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The present research extends the existing literature of halal tourism and Muslims’ travel decision-making by applying information-seeking models and the planned behavior theory to identify the process of decision-making to travel to non-Islamic destinations. This study aims to identify the views of Muslim travelers who traveled before to non-Islamic destinations to evaluate their information search experience and how their travel decision is formed.Design/methodology/approachSemi-structured interviews are conducted with a sample of Muslim travelers who visited a non-Islamic destination during the past five years. Data saturation resulted in 17 interviewees from different Islamic destinations, namely, Egypt, Morocco, Sudan and Pakistan.FindingsMuslim interviewees indicate the relative importance of reference groups compared to the government websites as a source of information. This study concludes some remarkable results regarding the importance of some halal marketing strategies such as halal searchability and availability, halal certification and appraisal, halal at airports and halal hotels. It presents an emergent framework that shows the factors affecting visiting a non-Islamic destination regarding halal issues for Muslim travelers.Practical implicationsIt provides destinations’ official tourism managers with various strategies to brand their destinations as Muslim-friendly destinations.Originality/valueInvestigating the process of decision-making of traveling to non-Islamic destinations from Muslim travelers’ perspective is limited. Examining the role of information-seeking behavior in Muslim travelers’ decision-making is scarce.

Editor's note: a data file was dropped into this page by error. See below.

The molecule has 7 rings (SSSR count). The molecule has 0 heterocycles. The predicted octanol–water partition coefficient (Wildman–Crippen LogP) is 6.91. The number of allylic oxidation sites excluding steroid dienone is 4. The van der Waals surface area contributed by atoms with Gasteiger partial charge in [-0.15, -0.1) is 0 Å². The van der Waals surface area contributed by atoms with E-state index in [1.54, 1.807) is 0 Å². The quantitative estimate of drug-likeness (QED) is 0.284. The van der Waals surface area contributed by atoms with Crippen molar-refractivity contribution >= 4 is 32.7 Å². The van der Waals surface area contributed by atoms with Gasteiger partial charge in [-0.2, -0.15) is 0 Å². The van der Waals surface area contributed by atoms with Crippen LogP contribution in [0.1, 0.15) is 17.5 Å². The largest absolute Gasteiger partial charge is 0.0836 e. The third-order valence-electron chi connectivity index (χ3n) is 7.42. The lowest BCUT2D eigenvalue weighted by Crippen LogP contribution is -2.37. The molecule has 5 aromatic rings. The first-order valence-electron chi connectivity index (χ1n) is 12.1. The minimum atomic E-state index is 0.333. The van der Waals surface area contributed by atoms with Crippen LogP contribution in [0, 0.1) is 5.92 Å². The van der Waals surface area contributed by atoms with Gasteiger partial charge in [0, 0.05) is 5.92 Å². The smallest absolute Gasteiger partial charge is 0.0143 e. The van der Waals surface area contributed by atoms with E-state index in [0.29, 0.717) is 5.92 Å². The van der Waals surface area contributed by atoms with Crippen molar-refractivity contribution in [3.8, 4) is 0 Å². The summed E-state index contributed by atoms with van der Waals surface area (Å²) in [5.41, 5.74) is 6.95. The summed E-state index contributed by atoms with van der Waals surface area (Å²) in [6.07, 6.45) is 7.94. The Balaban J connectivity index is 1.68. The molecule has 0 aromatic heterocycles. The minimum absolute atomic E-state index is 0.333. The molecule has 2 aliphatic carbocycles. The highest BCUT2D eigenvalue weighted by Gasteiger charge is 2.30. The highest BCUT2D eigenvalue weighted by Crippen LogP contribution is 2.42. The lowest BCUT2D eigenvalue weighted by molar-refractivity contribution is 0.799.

Journal of Islamic Marketing – Emerald Publishing
Published: May 12, 2021
Keywords: Theory of planned behavior; Halal tourism; Halal food; Information-seeking models; Muslim decision-making; Muslim travelers; Qualitative study
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